Feminist Peace Network

How Effective Is the HPV Vaccine?

When Merck and Co. introduced Gardisil, the media acknowledged that there were some concerns about the safety, effectiveness and cost of the vaccine, but the concern quickly died, and the media for the most part allowed itself to be sucked up into the excitement that finally there was a vaccine that could prevent cancer. After I wrote a piece addressing the issues mentioned above as well as Merck's lobbying and marketing blitz ("Making the HPV Vaccine Mandatory is Bad Medicine") along with several blog posts here (see below for links), I took a great deal of flak, much of it from feminist friends who wondered how I could possibly bad-mouth this pharmaceutical wonder that might save so many lives.

The answer quite bluntly had to do with looking beyond the very well-funded Merck hype and examining the facts. But beyond myself and a few others, the media did not make much effort to investigate whether the hype was justified or appropriate.

Last week however, The New York Times ran several articles by Elizabeth Rosenthal (here and here) that finally address the points that I had raised. Rosenthal writes that, according to the New England Journal of Medicine,

"Two vaccines against cervical cancer are being widely used without sufficient evidence about whether they are worth their high cost or even whether they will effectively stop women from getting the disease."

Shifting the Blame in Gender-Motivated Violence

Anna Greer has a very thought-provoking piece in Wo! Magazine about the use of the passive voice in describing gender-based violence. She writes:

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The Silencing of Tracy Barker

Heart over at Women’s Space has an excellent, comprehensive report on Tracy Barker another Halliburton/KBR employee who experienced hrorendous sexual harassment and assault while working in Iraq. The blog takes a hard look not only at the facts of the case but also why it has received relatively little attention compared to the case of Jamie Leigh Jones,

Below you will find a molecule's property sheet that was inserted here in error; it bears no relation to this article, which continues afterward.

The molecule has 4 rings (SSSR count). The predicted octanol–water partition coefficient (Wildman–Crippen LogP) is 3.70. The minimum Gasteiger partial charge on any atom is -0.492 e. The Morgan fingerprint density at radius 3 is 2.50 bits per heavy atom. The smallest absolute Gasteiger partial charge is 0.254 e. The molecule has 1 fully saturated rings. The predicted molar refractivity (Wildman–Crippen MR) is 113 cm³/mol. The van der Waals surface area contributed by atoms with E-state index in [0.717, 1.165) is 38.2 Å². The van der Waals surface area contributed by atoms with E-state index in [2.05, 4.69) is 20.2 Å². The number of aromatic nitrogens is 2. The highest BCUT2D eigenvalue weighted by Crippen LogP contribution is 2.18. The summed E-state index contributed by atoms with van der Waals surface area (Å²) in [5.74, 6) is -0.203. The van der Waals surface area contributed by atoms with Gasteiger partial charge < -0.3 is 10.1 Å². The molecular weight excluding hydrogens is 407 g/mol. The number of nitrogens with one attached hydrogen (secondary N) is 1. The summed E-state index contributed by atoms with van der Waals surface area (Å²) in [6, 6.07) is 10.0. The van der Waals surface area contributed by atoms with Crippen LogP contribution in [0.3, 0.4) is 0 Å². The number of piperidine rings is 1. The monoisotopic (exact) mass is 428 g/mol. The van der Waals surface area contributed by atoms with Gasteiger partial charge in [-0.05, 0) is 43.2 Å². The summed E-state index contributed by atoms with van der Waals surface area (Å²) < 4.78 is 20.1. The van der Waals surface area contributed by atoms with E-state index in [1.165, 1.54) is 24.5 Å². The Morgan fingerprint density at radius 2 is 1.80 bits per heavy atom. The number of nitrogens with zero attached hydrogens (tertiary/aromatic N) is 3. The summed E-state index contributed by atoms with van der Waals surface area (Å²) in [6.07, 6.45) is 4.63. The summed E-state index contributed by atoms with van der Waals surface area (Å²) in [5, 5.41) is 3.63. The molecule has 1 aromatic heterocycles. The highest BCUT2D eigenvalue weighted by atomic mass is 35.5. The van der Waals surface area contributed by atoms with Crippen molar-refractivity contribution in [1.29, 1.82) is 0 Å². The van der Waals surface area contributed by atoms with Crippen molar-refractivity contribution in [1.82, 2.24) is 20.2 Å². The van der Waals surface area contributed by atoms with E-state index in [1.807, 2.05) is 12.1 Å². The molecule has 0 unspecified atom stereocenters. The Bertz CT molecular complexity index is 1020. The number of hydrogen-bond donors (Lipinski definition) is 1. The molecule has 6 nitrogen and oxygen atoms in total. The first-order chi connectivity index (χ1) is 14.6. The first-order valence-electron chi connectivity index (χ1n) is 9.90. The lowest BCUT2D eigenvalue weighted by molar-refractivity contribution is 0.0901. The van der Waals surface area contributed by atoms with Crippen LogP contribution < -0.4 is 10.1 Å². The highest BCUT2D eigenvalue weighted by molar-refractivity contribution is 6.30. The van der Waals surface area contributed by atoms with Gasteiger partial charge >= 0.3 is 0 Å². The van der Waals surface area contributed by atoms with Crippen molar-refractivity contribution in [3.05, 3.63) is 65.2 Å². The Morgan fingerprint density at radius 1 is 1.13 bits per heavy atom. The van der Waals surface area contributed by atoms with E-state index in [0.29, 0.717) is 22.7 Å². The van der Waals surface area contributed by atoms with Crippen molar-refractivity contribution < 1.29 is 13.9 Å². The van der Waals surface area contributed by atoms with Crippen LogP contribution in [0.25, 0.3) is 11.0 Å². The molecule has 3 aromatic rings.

“I don’t know why Jamie Leigh Jones, who spent only four days in Iraq, has received the amount of publicity and support she’s received, compared with Barker who spent over a year there in both Baghdad and Basra. I can’t help but wonder whether it is because, as Barker was told, “Gang rape sells, not sexual assault or ‘just’ rape.” I wonder whether it might be, in part, because Barker is French Basque/Spanish and is hence a woman of color, therefore not the kind of complainant the blonde American Jamie Leigh Jones is, or because Jones’s father was the kind of man who could gain the immediate attention of a Republican legislator with a quick phone call, securing his daughter’s release within three days of the attacks on her. I wonder if it might be, in part, because Barker is a mother of five, instead of a young woman in her 20s with no children. I wonder whether it was because Barker saw too much, knew too much, including about the attacks of Halliburton employees on Iraqi women as well as Halliburton employees. I wonder if, despite Mokhtare’s own admissions, Barker going to his room – even though as part of her job, it was up to her to address the problem he said he had with his air conditioner — made her claims less interesting or credible somehow. I suspect, in part, it might be because at times, Barker has seemed to castigate and blame herself, to express guilt and remorse for being unable in her drugged exhaustion to fight Craig Grabein off when he raped her, in the way, women often blame ourselves, as though it is up to us to keep men from raping us, instead of up to men to stop raping women.
Whatever the reason, the silencing of Tracy Barker is an outrage. Her story must be heard, and she must receive justice. To that end, I have written this post. Please, spread the word.”